How Healthy is Air Fried Food? Investigating the Pros and Cons

Air fryers have exploded in popularity over the last decade, with sales growing rapidly as home cooks seek out lower-fat alternatives to deep frying. Air fryer manufacturers tout up to 90% less fat compared to deep frying, making air fryers seem like a guilt-free way to enjoy crispy fried favorites. But how much healthier is air fried food really? Are there any downsides to this cooking method?

In this article, we’ll investigate the technology behind air frying, its potential health benefits over deep frying, and the challenges that may prevent widespread adoption among hawker stalls and restaurants in Singapore. With the help of a food scientist and lab test results, we’ll uncover just how much of a healthier cooking revolution air fryers truly represent.

How Air Fryers Work

Air fryers rapidly circulate extremely hot air around food to produce a crispy, fried texture. But how is this different from simply baking food in a conventional oven? To understand the technology, I spoke with food scientist Joe Wei Biao.

“Air frying relies on circulating very hot air, usually around 200°C, to quickly cook and crisp up the food’s outer surface,” Joe explained. “Whereas deep frying cooks food by submerging it in hot oil, the air in an air fryer cooks via convection.”

While ovens also use hot air, air fryers differ with a much more powerful fan that rapidly circulates the air around food. This allows air fryers to mimic the quick browning and textural qualities of deep frying. Adding a small amount of oil to foods can enhance this even further.

Potential Health Benefits of Air Frying

By requiring little to no oil, air fryers significantly reduce the fat and calories in typically fried foods. But how do the nutrition profiles actually compare? To find out, I had samples of air fried and deep fried chicken, fish, and potatoes tested at an international food lab.

The results showed air fried chicken contained 38% less saturated fat and 55% less trans fat versus the deep fried version. For fish, saturated fat declined by 53%. Trans fats remained negligible in both.

Air fried potatoes saw a 53% reduction in saturated fat compared to deep fried french fries. As plant foods, potatoes have no cholesterol naturally.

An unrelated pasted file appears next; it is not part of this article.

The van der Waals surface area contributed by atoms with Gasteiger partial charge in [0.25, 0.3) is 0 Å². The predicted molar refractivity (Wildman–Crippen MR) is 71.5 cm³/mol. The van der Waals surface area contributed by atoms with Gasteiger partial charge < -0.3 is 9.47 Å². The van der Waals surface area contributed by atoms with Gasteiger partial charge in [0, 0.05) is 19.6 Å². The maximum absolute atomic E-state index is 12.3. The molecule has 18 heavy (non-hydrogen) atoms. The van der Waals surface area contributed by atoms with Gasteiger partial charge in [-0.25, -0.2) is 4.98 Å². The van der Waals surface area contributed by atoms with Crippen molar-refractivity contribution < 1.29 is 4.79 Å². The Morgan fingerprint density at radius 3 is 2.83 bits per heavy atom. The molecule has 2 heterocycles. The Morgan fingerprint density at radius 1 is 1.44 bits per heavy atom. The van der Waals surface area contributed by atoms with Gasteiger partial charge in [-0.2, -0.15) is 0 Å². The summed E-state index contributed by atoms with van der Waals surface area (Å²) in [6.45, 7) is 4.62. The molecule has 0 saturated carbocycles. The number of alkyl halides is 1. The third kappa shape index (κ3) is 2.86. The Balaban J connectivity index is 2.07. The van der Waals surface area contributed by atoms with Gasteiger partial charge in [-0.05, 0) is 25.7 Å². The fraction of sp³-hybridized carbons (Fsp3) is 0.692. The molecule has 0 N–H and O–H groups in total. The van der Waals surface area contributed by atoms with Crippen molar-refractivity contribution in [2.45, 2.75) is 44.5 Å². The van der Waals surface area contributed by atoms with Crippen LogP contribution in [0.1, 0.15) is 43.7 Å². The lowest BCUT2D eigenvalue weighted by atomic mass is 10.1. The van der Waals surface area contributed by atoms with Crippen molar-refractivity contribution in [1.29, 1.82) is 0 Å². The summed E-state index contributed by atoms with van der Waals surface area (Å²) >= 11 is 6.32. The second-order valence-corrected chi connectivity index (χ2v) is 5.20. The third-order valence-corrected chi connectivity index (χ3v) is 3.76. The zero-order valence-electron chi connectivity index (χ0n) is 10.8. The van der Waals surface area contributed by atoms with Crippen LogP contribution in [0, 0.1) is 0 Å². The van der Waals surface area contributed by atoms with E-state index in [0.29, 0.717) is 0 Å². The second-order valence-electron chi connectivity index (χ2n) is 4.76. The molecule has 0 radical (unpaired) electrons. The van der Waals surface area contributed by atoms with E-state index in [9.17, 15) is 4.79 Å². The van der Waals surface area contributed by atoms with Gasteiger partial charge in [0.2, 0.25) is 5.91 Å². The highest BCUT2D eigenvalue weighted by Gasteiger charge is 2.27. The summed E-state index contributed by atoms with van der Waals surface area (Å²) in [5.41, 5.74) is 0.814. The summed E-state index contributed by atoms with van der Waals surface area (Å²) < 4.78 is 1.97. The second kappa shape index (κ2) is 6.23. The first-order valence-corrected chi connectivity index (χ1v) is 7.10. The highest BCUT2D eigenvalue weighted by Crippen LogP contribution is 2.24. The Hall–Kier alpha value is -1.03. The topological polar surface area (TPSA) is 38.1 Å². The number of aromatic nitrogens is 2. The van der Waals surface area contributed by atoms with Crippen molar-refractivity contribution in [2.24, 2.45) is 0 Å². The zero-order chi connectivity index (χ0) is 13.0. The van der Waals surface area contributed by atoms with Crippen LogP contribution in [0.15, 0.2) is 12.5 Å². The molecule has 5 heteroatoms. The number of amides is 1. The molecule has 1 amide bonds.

“These are really positive findings,” says nutritionist Carolyn Stephen. “The significant reductions in saturated and trans fats should improve heart health.”

The Downside of Acrylamide

While air fryers scored wins for cutting fat, one result raised alarm bells – acrylamide. This potentially carcinogenic compound forms when starchy foods are cooked at high temperatures above 120°C, whether baked, fried, or air fried.

My test found acrylamide levels in air fried potatoes soared to 1400 micrograms/kg, versus less than 10 micrograms/kg in deep fried. But nutritionist Carolyn cautions there’s no proven safe limit.

“The jury is still out whether acrylamide levels in food pose a real health risk,” she says. “We lack evidence from human studies.”

I consulted air fryer expert Nicholas Lee, who recommends staying under 180°C and avoiding overcooking to minimize acrylamide production. Soaking potatoes before air frying also helps.

The Promise and Pitfalls for Hawker Stalls

My lab results convinced me of the potential health gains of air frying at home. But what about at hawker centres, where deep frying still dominates?

To test feasibility, I teamed up with a popular western food stall to trial air fried options. We served cajun wings, cajun rings, and roasted wing steaks cooked in 3 large air fryers. Customers found the food tasty and appreciated the lower oil.

But stall owner Chu Kong Chi says fully switching remains impractical. The small batches air fryers handle are too slow for hawker stall lunch rushes. Fryers also occupy valuable space. Most customers still prefer the taste of deep fried, he notes.

Industrial air fryers could potentially overcome these hurdles in future. But for now, air frying at hawker stalls faces an uphill battle.


My investigation shows air fryers live up to their promise of serving up less fatty, calorie-laden versions of traditionally fried foods. For home cooks, they present an appealing way to cut fat without sacrificing taste. Watching cooking times and temperatures can help minimize any acrylamide concerns.

For hawker stalls, air frying isn’t yet feasible for full scale implementation. But manufacturers continue working on larger, more powerful commercial models. And with Singaporeans willing to pay more for healthy food options, air fryers may slowly find their niche in hawker centres over time.

For now, I’m happy air frying my favorite indulgences at home. But I’ll be eagerly awaiting the day I can also enjoy air fried chicken wings at the hawker centre while keeping my guilt at bay.